Urban Cyclist - - On Test -

Tom Ritchey is cy­cling’s se­rial in­no­va­tor. Even be­fore build­ing one of the first moun­tain bikes in 1978, he’d been forg­ing road frames for six years. Those 45 years of framebuilding ex­pe­ri­ence are brought to bear on the Road Logic, where its forged and ma­chined ta­pered head-tube saves 80g com­pared to a con­ven­tional de­sign with ex­ter­nal head­set cups. That tub­ing dexterity en­sures the Ritchey is the light­est on test, helped by its full Shi­mano Ul­te­gra com­pact groupset and by the all-Ritchey com­po­nent list.

Neat touches abound, from the cast dropouts to the split seat­post clamp­ing sleeve that strength­ens the top of the seat-tube, and also holds the seat­post firmly by squeez­ing the seat­stays to­gether with an in­te­grated bolt. But if that slen­der tub­ing gives the im­pres­sion of be­ing too spindly to per­form, think again.

There’s a par­tic­u­lar feel­ing that comes with rid­ing steel, and even though mod­ern in­car­na­tions are tem­pered by hav­ing a car­bon fork – and seat­post, too, in this case – it’s un­de­ni­ably unique. When seated, it feels sim­i­larly ef­fi­cient to car­bon, if a lit­tle more talk­a­tive, but when standing, you feel the in­her­ent lat­eral flex more. Climb­ing out of the sad­dle ac­cen­tu­ates the frame’s nat­u­ral spring as you push through the power phase of each revo­lu­tion.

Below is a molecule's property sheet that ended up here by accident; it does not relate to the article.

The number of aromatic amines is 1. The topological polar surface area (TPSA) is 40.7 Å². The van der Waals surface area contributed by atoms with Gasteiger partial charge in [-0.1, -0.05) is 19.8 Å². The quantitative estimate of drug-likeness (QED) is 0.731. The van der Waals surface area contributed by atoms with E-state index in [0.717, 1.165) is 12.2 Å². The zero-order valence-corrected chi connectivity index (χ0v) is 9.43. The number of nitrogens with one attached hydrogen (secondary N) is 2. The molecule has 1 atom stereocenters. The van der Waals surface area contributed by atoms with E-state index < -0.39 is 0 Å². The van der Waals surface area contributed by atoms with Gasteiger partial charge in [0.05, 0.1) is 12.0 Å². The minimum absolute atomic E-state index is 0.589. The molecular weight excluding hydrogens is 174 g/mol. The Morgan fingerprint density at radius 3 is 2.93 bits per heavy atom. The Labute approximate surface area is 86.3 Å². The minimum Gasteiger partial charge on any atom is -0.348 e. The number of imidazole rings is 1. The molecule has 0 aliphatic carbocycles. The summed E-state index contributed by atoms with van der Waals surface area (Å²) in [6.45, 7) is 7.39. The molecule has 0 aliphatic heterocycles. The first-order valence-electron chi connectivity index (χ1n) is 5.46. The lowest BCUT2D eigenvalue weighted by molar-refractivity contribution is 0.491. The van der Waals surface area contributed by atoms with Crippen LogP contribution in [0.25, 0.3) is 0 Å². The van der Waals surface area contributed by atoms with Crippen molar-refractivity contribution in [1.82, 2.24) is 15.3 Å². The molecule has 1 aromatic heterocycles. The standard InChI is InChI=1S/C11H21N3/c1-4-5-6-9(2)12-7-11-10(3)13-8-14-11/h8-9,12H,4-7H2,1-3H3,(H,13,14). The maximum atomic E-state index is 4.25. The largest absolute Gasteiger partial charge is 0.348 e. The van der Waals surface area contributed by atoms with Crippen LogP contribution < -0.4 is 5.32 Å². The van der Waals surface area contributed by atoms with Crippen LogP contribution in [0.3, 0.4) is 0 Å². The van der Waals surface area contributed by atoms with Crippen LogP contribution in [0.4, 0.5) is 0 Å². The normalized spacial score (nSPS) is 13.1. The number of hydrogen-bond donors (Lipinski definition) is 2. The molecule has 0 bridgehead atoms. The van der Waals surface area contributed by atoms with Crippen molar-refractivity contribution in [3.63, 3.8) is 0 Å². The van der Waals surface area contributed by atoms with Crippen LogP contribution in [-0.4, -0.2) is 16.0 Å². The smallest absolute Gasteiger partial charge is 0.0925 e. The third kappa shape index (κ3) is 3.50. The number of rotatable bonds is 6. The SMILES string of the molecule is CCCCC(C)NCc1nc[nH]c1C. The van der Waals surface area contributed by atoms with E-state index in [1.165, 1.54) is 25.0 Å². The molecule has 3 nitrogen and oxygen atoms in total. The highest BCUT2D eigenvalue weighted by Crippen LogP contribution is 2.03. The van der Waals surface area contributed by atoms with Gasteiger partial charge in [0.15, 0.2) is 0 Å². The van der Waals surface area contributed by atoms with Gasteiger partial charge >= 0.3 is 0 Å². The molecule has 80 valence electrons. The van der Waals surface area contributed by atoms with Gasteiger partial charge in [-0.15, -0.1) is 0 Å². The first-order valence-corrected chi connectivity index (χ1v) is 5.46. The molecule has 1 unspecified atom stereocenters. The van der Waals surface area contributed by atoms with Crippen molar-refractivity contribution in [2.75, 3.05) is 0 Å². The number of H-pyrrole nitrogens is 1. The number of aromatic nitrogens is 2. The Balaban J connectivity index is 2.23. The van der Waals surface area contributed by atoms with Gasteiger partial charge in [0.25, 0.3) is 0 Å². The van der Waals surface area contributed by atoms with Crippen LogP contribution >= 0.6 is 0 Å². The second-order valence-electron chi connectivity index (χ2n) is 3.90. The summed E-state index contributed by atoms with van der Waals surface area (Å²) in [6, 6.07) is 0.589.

Ritchey’s WCS Zeta II wheelset has shal­low, slightly aero­dy­namic rims, asym­met­ric at the rear, with bladed spokes and a wide stance up front. They’re use­fully re­spon­sive and, al­though just 22mm wide ex­ter­nally, in­crease the vol­ume of the own-brand 25mm tyres to a plump 27mm, just within the frame’s rec­om­mended 28mm max­i­mum. That ex­tra size equals more grip, and the Logic seem­ingly con­forms to the road sur­face in cor­ners, push­ing against the tyres be­fore fir­ing out again.

The frame com­mu­ni­cates road feel well, with sharp bumps and ex­ces­sive vi­bra­tions smoothed by the tyre vol­ume, car­bon seat­post and car­bon bar. Ritchey’s Streem sad­dle is a good shape and very sup­port­ive, but lightly padded and on the firm side. Ul­ti­mately, the Logic wants you to take that ex­tra loop, and re­wards you with a ride that com­bines old-school knowhow with mod­ern sen­si­bil­i­ties.

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